Wednesday, April 18, 2012

let's talk Apraxia, part 1

I mentioned a few posts ago that Shu has been diagnosed with suspected Apraxia of Speech, a "surprise special need." I've been wanting to write more about it both to document his progress and to inform others who might be on the same journey.

First, a basic explanation (I'm excerpting from the Apraxia-KIDS and the American Speech-Language-Hearing Association sites):   Childhood apraxia of speech (CAS) is a motor speech disorder. Children with CAS have problems saying sounds, syllables, and words. This is not because of muscle weakness or paralysis. The brain has problems planning to move the body parts (e.g., lips, jaw, tongue) needed for speech. The child knows what he or she wants to say, but his/her brain has difficulty coordinating the muscle movements necessary to say those words.  In typically developing speech, children make word attempts and get feedback from others and from their own internal systems regarding how “well” the words they produced matched the ones that they wanted to produce.  Children use this information the next time they attempt the words and essentially are able to “learn from experience.”  Usually once syllables and words are spoken repeatedly, the speech motor act becomes automatic.  Speech motor plans and programs are stored in the brain and can be accessed effortlessly when they are needed.  Children with apraxia of speech have difficulty in this aspect of speech, as they cannot easily access these speech motor plans.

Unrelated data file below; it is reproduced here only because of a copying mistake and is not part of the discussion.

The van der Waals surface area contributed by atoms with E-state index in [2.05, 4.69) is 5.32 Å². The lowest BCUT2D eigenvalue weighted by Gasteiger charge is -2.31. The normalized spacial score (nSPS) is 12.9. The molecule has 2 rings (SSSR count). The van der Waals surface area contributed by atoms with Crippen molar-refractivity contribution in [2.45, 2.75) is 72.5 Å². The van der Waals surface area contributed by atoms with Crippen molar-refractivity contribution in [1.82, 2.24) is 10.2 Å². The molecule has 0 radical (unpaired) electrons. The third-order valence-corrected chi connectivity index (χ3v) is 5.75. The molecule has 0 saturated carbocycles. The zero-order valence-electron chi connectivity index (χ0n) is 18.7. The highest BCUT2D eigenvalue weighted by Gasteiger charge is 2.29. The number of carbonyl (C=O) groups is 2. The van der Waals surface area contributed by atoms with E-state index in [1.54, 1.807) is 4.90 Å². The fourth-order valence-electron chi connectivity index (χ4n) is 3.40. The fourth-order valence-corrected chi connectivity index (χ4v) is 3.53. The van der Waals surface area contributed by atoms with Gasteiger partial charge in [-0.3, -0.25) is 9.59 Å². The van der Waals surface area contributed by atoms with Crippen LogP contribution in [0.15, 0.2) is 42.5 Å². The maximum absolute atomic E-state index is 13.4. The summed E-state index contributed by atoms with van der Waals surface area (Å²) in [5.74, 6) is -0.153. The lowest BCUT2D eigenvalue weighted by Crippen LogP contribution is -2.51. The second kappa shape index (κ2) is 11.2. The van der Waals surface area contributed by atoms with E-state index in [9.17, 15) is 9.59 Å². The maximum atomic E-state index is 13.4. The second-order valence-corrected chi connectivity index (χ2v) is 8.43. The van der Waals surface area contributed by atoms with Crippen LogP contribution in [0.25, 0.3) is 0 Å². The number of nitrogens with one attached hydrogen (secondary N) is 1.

What does this look like at our house?  For Shu, nothing about speaking has been "automatic" or "effortless."  He began physical therapy about eight months ago for significant gross motor delays, and caught up quickly.  As time went on, it became clear that something was amiss in his verbal communication, namely that there was almost zero expressive language--no mimicking, no "mama," no "dada," none of the typical sounds easily babbled by most infants (rather, all of his babbling sounds exactly the same:  "di-duh-duh-duh"), no attempting to make any of the sounds the rest of the family were making.  As physical therapy grew less necessary, speech therapy took priority, and I am thrilled and thankful that Shu now has an excellent speech therapist who is also a friend and a sister in Christ.  She did not waste time in recognizing the Apraxia, and sees him twice weekly; I know Shu will benefit greatly from starting appropriate therapy at his young age.  

Especially for those of you with personal knowledge of Apraxia or reason to be researching it, we began giving Shu ProEFA (fish oil) capsules in mid-February 2012, just one, to start.  We later increased his dose to two capsules. 

Here are the sounds Shu could make at that time (February 2012, age 21 months, home from China 8.5 months), most of them not spontaneous, but sounds he could produce when prompted:

As of 2/16/12
UH—uses for “up”
DUH—often mistakenly uses for “up.”  He would say UH (meaning "up") correctly twenty times in a row, but then twenty more times put a D in front of the word, with no awareness that he was saying it wrong.
OH (somewhat distorted)—uses for “open”
DOW (somewhat distorted)—uses for “down”
MMM--says for "more" or "milk."  Unable to add any vowel sound after the M.
B—often comes out as V or DUH but if prompted a number of times, can eventually produce BUH sound.